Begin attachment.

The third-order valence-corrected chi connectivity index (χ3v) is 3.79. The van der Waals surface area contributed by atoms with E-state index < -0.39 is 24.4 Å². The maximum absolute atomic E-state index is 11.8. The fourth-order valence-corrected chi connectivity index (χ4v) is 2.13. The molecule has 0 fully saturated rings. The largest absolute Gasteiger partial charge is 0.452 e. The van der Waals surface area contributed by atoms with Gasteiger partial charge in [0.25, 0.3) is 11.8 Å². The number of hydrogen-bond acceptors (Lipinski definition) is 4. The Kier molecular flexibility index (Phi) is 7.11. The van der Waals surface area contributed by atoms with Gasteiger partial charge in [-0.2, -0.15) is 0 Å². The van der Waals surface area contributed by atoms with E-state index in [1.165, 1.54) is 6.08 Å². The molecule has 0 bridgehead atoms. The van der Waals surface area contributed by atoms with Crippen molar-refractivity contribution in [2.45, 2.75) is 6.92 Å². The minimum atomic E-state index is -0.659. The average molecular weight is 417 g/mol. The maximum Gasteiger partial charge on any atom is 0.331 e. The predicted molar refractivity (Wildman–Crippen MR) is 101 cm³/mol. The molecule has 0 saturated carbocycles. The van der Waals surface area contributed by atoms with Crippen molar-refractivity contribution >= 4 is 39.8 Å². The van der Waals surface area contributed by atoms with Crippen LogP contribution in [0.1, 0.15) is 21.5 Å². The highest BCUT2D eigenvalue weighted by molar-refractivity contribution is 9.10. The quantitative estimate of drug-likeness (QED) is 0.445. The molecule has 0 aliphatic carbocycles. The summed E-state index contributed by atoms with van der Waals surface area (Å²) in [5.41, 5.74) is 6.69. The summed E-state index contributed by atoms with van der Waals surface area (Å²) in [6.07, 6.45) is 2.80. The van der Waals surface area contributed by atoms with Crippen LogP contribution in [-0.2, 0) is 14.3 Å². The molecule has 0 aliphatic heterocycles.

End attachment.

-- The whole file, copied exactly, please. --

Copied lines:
The third-order valence-corrected chi connectivity index (χ3v) is 3.79. The van der Waals surface area contributed by atoms with E-state index < -0.39 is 24.4 Å². The maximum absolute atomic E-state index is 11.8. The fourth-order valence-corrected chi connectivity index (χ4v) is 2.13. The molecule has 0 fully saturated rings. The largest absolute Gasteiger partial charge is 0.452 e. The van der Waals surface area contributed by atoms with Gasteiger partial charge in [0.25, 0.3) is 11.8 Å². The number of hydrogen-bond acceptors (Lipinski definition) is 4. The Kier molecular flexibility index (Phi) is 7.11. The van der Waals surface area contributed by atoms with Gasteiger partial charge in [-0.2, -0.15) is 0 Å². The van der Waals surface area contributed by atoms with E-state index in [1.165, 1.54) is 6.08 Å². The molecule has 0 bridgehead atoms. The van der Waals surface area contributed by atoms with Crippen molar-refractivity contribution in [2.45, 2.75) is 6.92 Å². The minimum atomic E-state index is -0.659. The average molecular weight is 417 g/mol. The maximum Gasteiger partial charge on any atom is 0.331 e. The predicted molar refractivity (Wildman–Crippen MR) is 101 cm³/mol. The molecule has 0 saturated carbocycles. The van der Waals surface area contributed by atoms with Crippen molar-refractivity contribution >= 4 is 39.8 Å². The van der Waals surface area contributed by atoms with Crippen LogP contribution in [0.1, 0.15) is 21.5 Å². The highest BCUT2D eigenvalue weighted by molar-refractivity contribution is 9.10. The quantitative estimate of drug-likeness (QED) is 0.445. The molecule has 0 aliphatic carbocycles. The summed E-state index contributed by atoms with van der Waals surface area (Å²) in [5.41, 5.74) is 6.69. The summed E-state index contributed by atoms with van der Waals surface area (Å²) in [6.07, 6.45) is 2.80. The van der Waals surface area contributed by atoms with Crippen LogP contribution in [-0.2, 0) is 14.3 Å². The molecule has 0 aliphatic heterocycles.